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Auto Doctor: Gas pump nozzle keeps clicking off

A 2002 Hyundai Elantra GLS is shown.

A 2002 Hyundai Elantra GLS is shown. Credit: Hyundai

Dear Doctor: I have a 2003 Hyundai Elantra with 135,000 miles. Occasionally when I fuel up the pumping continually stops, as if the tank were already filled. I then have to gingerly continue fueling until the tank is full. It's pretty frustrating. Also, sometimes when the tank is full the car runs with a rough idle and sometimes stalls. This disappears when I run the car a few miles. Is this something I can diagnose and repair easily? -- Victor

Dear Victor: Today's vehicles have a system to keep the gas fumes in a charcoal canister vs. emitting into the air, called the evaporative emission system. Connected to the gas tank by plastic hoses, electronic and vent solenoids, the fumes get trapped in the canister while driving and especially when filling the tank. There is another valve that opens as needed called a purge valve. This valve opens and sucks the fumes out of the canister and then burns the fuel in the engine. If the vent valve fails, then the pressure builds up and shuts the pump nozzle off. As for car the running rough after the fill up, the gas vapors travel up to the engine and cause a rich condition until the gas is sucked out of the canister. Have a technician check all the systems.

Dear Doctor: I have a 2000 GMC Jimmy with the V-6. I have tried to change the spark plugs, but I was unable to remove the spark plug on the driver's side behind the steering column. How do I do this? -- Chris

Dear Chris: Welcome to my world. On some vehicles the intake manifold has to be removed, but this is a simple removal on the Jimmy compared to other makes. You need a 5/8 flex spark plug socket or a regular spark plug socket with the 5/8 hex nut size on the end and use a 5/8 wrench on the socket. Another way is to move the intermittent steering shaft out of the way. Do not give up. You can do it.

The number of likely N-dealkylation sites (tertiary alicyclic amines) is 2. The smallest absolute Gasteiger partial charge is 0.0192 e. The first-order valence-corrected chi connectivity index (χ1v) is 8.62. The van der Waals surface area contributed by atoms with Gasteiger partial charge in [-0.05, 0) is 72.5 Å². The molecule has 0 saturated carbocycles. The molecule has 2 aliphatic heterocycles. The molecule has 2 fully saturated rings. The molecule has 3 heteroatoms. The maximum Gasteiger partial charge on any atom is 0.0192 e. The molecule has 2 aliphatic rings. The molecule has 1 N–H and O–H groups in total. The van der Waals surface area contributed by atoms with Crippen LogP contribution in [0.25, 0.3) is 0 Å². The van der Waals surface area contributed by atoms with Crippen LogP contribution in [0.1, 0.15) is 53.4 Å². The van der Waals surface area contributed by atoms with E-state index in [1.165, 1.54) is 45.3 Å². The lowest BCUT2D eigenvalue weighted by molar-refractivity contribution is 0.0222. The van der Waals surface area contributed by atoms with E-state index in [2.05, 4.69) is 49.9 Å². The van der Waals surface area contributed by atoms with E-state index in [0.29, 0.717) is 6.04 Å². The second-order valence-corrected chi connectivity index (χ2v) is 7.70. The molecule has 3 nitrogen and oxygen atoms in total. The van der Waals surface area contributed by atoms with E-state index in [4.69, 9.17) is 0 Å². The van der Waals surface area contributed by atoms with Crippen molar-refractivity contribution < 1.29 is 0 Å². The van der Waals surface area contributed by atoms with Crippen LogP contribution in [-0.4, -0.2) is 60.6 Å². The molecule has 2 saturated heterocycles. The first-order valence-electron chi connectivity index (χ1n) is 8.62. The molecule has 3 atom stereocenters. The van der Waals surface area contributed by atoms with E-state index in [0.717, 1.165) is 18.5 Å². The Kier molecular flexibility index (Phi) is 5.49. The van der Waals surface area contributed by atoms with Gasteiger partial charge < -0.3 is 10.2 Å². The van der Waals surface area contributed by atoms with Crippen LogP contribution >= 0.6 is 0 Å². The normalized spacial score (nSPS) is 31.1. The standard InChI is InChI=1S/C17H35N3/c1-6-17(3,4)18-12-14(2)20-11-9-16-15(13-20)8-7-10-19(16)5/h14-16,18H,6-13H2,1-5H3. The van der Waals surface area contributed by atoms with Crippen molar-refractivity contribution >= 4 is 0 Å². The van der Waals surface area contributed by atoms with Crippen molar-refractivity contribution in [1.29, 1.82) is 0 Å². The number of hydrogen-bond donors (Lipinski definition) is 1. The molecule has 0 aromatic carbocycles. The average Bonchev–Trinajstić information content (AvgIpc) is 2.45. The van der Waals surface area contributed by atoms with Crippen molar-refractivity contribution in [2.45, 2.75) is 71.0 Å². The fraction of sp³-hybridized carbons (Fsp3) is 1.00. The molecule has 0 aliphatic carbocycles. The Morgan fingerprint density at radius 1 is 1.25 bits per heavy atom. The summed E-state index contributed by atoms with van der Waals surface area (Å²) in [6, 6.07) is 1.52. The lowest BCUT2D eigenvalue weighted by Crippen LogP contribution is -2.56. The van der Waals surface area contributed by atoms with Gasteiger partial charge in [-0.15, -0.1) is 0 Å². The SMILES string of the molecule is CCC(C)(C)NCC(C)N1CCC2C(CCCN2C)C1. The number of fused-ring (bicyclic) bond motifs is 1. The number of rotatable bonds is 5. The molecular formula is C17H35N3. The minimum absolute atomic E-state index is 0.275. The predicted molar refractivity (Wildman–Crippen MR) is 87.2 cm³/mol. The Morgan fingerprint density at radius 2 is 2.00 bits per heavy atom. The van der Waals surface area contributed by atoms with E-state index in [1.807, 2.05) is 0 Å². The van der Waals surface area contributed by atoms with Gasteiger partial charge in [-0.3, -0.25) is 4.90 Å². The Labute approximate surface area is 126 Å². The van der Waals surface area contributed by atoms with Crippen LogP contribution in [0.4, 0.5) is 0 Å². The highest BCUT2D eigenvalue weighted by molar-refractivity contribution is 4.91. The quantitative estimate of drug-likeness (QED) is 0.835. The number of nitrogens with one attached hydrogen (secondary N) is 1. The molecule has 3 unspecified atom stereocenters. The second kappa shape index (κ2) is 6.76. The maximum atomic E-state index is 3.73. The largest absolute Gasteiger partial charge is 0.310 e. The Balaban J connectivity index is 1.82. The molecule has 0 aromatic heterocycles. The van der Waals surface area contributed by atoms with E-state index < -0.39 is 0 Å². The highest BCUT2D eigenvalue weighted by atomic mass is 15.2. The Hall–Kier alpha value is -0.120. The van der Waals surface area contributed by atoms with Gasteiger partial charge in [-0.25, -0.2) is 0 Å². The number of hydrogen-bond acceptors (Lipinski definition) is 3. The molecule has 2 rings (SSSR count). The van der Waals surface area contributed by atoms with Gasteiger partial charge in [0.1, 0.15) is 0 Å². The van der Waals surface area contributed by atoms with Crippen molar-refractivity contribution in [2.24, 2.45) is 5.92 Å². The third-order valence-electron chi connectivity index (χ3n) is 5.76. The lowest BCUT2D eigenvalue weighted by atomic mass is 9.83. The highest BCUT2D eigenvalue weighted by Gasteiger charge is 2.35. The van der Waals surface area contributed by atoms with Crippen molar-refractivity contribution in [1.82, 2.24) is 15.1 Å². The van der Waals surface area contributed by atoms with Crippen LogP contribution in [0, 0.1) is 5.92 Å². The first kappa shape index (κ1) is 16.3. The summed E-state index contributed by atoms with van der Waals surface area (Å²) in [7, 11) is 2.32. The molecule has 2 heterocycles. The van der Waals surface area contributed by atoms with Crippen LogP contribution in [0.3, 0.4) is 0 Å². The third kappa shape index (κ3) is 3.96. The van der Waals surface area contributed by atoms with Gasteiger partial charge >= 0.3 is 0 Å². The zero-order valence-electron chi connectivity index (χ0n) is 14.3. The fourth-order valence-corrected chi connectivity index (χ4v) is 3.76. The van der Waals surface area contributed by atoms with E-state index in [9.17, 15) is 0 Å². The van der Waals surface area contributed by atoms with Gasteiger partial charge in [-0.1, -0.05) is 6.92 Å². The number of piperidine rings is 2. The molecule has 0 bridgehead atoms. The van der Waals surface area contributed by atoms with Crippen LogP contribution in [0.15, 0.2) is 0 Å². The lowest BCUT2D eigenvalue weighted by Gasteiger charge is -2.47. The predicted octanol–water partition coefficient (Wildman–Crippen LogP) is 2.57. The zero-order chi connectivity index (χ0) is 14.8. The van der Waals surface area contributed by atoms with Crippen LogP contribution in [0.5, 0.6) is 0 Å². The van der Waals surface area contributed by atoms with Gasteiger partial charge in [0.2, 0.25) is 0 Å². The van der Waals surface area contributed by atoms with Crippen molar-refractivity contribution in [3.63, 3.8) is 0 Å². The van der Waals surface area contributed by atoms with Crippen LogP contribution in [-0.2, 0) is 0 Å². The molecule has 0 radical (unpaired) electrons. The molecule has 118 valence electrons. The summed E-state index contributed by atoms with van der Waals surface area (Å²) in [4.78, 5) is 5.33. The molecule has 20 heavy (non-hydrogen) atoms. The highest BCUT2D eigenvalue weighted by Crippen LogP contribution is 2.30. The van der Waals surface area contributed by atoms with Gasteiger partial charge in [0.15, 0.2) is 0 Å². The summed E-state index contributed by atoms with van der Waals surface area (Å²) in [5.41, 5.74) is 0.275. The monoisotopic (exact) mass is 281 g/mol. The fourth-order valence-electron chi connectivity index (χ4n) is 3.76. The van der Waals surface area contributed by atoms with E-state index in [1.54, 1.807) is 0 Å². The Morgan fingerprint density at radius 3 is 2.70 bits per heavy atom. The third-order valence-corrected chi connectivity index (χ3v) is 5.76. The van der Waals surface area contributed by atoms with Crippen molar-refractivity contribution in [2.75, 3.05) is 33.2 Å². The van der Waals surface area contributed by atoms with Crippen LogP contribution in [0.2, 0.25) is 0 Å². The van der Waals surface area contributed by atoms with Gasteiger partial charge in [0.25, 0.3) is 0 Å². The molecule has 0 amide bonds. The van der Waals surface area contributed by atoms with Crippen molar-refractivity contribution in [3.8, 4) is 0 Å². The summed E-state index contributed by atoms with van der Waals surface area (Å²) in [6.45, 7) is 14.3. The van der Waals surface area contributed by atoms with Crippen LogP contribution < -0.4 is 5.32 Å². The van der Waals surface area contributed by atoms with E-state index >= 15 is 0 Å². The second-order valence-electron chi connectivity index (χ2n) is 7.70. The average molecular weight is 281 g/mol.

Dear Doctor: I have a 2009 Chevy Suburban with a 5.3-liter engine. There's an oil consumption problem and I am going to the dealer every 1,000 miles to have the oil topped off. The dealer says this is acceptable. The Suburban only has 35,000 miles on it. Can you tell me the amount of oil loss there should be every 3,000 miles? -- Kenny

Dear Kenny: Oil consumption is common in a lot of today's engines. The 1,000-mile per quart of oil usage is in line with a lot of manufacturers. What can you do? Ask the dealer to check the PCV system and breather system to ensure they're working as designed. The dealer will not suggest a change in oil type or viscosity, but I would suggest a change in the oil viscosity to 10W40 or even 15W40. There is also a high-mileage full synthetic available.

Dear Doctor: I own a 2012 Lexus CT200 Hybrid. The original outside temperature gauge never reads correctly, but I was told there was nothing wrong with it according to the electrical diagnostics. Also, the gas gauge doesn't register properly. The car holds 11.9 gallons, so when the needle is on half full it should take about 6 gallons, but it takes somewhere roughly between 3.8 to 4.2 gallons. The service department keeps telling me their diagnostics say the gauge is perfectly fine. Do I have a bad gauge? -- Mel

Dear Mel: The outside temperature reading uses a small sensor and it is located in the front grille area. We replace faulty temperature sensors often and they are inexpensive. As for your gas gauge, it is a small float device. It's only a gauge and will never be 100 percent accurate. This holds true for all vehicles.

Dear Doctor: We're considering the purchase of a new Subaru Outback. My daughter has a 2005 Subaru Legacy, which required a major service at 30,000 miles. I learned the new Outback also requires a major service at 30,000 miles with an estimated cost of $600. Another major service is suggested at 60,000 miles. Our 2004 Toyota 4Runner didn't require such a service until 60,000 miles. Do you know why the difference? -- Jane

Dear Jane: All vehicles need service at specific mileage intervals. You need to find out exactly what is entailed in the services. You can also ask your local service center what the services would cost from them. The ownerís maintenance book should also have a list of recommended services and replacement of worn parts. -- Junior Damato, Motor Matters

Junior Damato is an ASE-certified Master Technician. Email questions to

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